There is a family of curves on the Cartesian plane described by this form:
If n is equal to 2, then it describes an ellipse (if a = b, then it describes a circle).
If n is greater than 2, then this is a "superellipse" (if a = b, then this is a supercircle).
As n increases, the ellipse becomes more "rectangularish", and as n approaches ∞, the limit is a rectangle (or a square if a=b).
What value must n have such that the figure has an area exactly halfway between the associated ellipse (when n=2) and rectangle (when n=∞)?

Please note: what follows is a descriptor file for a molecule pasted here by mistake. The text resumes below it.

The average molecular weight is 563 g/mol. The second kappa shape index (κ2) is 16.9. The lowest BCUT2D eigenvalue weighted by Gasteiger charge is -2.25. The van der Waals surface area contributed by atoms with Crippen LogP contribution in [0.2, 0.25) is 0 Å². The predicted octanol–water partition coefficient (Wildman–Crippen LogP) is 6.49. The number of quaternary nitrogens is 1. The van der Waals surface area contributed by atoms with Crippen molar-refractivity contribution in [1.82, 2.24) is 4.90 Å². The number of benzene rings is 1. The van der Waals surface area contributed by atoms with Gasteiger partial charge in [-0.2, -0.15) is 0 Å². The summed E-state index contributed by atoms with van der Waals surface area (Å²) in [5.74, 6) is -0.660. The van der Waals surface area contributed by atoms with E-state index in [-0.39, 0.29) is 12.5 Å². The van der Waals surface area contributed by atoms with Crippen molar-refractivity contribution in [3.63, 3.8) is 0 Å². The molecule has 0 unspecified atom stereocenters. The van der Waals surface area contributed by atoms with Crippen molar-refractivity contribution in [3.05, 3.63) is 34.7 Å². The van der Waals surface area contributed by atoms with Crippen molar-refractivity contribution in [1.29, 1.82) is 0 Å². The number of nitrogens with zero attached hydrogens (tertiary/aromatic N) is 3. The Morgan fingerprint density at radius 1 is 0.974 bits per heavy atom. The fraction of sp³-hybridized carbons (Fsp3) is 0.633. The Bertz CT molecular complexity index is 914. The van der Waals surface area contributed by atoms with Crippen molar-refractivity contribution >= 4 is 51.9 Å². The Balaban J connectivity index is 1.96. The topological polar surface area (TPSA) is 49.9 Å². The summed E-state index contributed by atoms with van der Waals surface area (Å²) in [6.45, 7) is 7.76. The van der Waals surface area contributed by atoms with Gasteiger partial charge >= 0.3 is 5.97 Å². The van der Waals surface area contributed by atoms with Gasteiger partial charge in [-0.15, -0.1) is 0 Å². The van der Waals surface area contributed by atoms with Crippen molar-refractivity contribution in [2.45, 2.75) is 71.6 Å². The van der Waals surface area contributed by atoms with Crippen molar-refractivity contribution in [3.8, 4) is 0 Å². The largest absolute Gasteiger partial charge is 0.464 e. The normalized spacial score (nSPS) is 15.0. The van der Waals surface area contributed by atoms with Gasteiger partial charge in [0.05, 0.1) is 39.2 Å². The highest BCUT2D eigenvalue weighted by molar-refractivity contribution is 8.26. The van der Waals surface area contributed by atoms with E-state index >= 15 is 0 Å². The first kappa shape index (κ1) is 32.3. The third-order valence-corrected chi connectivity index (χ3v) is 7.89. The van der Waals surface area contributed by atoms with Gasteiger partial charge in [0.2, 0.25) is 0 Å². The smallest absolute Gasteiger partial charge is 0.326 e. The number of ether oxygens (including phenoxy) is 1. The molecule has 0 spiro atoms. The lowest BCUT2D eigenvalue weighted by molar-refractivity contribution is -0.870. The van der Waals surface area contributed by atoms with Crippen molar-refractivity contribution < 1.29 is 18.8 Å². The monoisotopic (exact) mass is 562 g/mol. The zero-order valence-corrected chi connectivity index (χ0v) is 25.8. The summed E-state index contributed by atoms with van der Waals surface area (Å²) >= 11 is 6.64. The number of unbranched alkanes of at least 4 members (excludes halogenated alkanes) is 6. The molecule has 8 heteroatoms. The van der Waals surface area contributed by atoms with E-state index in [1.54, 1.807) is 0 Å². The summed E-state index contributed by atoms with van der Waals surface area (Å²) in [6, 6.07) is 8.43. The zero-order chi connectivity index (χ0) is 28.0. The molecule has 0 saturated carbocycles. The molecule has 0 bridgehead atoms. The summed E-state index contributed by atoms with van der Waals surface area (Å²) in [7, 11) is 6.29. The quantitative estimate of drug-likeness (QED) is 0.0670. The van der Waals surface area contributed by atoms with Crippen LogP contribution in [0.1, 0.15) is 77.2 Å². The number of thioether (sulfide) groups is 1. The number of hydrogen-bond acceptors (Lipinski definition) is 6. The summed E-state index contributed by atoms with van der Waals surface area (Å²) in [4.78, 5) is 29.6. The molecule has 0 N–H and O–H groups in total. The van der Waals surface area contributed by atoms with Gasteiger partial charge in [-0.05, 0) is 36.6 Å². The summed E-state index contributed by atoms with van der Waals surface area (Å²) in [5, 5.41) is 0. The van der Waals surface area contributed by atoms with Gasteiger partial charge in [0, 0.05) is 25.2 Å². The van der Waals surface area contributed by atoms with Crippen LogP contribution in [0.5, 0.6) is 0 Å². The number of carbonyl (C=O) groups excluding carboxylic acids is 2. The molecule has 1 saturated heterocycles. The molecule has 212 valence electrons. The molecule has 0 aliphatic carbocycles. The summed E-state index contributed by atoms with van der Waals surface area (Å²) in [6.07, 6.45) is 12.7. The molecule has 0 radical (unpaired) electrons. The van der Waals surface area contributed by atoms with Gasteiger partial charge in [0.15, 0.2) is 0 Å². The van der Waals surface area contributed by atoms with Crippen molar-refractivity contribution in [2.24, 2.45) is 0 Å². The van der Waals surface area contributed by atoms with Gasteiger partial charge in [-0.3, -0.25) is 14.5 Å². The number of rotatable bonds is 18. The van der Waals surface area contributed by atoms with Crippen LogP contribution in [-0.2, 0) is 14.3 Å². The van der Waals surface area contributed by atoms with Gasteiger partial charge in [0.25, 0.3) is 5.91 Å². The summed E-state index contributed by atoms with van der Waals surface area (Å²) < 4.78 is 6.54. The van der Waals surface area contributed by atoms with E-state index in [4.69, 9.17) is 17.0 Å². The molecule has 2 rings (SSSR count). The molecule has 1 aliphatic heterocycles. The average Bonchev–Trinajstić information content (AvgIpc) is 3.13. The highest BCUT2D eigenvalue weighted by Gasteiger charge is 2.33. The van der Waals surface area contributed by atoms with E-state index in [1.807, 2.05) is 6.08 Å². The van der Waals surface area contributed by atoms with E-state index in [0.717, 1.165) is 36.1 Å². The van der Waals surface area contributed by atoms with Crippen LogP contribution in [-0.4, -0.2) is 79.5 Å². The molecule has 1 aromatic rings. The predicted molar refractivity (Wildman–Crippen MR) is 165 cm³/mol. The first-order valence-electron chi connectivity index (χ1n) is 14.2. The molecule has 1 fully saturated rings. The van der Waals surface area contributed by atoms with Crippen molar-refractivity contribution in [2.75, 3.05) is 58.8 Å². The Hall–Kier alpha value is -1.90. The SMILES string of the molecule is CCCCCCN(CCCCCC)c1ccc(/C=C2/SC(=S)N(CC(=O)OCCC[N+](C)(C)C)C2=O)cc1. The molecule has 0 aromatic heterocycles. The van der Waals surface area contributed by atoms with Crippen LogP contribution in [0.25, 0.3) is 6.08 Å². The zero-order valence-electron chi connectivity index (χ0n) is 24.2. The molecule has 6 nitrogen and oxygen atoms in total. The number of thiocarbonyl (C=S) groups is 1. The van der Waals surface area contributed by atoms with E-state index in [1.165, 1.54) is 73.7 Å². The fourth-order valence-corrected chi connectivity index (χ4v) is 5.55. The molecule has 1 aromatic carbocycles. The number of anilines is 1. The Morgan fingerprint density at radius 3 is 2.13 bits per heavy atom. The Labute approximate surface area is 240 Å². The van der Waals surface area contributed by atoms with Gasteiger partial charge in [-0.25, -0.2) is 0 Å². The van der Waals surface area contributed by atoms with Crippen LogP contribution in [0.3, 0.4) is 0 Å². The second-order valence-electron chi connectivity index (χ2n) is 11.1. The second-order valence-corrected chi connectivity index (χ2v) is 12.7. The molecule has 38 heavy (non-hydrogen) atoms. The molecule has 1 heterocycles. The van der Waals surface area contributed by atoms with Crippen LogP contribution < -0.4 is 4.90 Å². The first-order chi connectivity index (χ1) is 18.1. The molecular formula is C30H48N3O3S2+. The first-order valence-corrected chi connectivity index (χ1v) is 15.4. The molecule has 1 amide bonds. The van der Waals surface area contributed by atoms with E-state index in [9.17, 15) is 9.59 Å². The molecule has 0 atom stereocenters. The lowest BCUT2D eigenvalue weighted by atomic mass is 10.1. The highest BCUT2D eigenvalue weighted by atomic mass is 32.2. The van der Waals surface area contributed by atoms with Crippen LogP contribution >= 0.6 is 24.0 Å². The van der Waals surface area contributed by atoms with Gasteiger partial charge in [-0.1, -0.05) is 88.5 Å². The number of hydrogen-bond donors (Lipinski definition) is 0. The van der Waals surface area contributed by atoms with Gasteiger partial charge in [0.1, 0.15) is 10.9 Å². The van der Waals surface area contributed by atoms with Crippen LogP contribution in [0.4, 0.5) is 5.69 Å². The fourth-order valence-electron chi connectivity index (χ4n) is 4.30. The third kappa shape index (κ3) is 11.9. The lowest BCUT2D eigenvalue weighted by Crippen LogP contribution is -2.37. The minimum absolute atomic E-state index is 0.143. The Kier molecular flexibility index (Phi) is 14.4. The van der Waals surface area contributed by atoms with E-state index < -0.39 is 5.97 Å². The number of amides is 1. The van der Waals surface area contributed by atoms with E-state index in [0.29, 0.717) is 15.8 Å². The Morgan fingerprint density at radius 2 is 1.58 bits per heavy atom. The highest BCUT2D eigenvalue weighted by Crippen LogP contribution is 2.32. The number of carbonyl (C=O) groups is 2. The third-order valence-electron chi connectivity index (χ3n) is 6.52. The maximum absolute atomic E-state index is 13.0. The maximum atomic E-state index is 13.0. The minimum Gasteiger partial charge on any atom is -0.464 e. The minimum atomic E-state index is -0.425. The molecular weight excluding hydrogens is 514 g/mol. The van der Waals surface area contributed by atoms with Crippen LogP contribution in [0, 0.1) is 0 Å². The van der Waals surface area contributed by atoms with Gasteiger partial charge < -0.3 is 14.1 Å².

The graphs below, calculated by varying n with a = b = 1, show this property. Note that as n approaches zero, the curve degenerates into two crossed lines along the x- and y-axes.
In the simplest evaluation a=b=1 we have the area of a circle and the
area of a square, which when dealt with in the first quadrant is 1/4 of
the area. Integrating the equation across x:
Integral[(1-x^n)^(1/n) across x from 0 to 1]
When n = 2 (circle) the integral becomes pi/4 or 1/4 the area of a unit circle.
When n = infinity the integral becomes 1 or 1/4 of the area of the associated square (area = 4)
The area for the quarter section half way between would be (1-pi/4)/2 or 0.5-(pi/4)
Now solve the integral (probably numerically) for n such that...
Integral[(1-x^n)^(1/n) across x from 0 to 1] == 0.5-(pi/4)